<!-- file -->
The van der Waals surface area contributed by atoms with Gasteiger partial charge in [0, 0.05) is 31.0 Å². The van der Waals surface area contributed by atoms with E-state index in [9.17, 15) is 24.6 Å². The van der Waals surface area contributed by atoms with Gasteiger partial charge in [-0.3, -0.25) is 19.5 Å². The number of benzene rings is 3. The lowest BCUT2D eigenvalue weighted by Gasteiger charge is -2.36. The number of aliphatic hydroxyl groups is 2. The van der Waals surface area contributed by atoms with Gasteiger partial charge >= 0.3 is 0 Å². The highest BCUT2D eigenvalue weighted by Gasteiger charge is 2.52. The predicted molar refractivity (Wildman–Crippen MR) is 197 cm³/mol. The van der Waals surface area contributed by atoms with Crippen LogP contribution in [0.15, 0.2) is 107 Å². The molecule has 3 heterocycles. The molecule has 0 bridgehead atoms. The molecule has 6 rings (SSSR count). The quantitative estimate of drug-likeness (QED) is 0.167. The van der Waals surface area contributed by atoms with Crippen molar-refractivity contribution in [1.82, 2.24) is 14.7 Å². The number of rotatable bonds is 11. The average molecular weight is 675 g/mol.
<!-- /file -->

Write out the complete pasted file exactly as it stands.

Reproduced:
The van der Waals surface area contributed by atoms with Gasteiger partial charge in [0, 0.05) is 31.0 Å². The van der Waals surface area contributed by atoms with E-state index in [9.17, 15) is 24.6 Å². The van der Waals surface area contributed by atoms with Gasteiger partial charge in [-0.3, -0.25) is 19.5 Å². The number of benzene rings is 3. The lowest BCUT2D eigenvalue weighted by Gasteiger charge is -2.36. The number of aliphatic hydroxyl groups is 2. The van der Waals surface area contributed by atoms with Gasteiger partial charge >= 0.3 is 0 Å². The highest BCUT2D eigenvalue weighted by Gasteiger charge is 2.52. The predicted molar refractivity (Wildman–Crippen MR) is 197 cm³/mol. The van der Waals surface area contributed by atoms with Crippen LogP contribution in [0.15, 0.2) is 107 Å². The molecule has 3 heterocycles. The molecule has 0 bridgehead atoms. The molecule has 6 rings (SSSR count). The quantitative estimate of drug-likeness (QED) is 0.167. The van der Waals surface area contributed by atoms with Crippen molar-refractivity contribution in [1.82, 2.24) is 14.7 Å². The number of rotatable bonds is 11. The average molecular weight is 675 g/mol.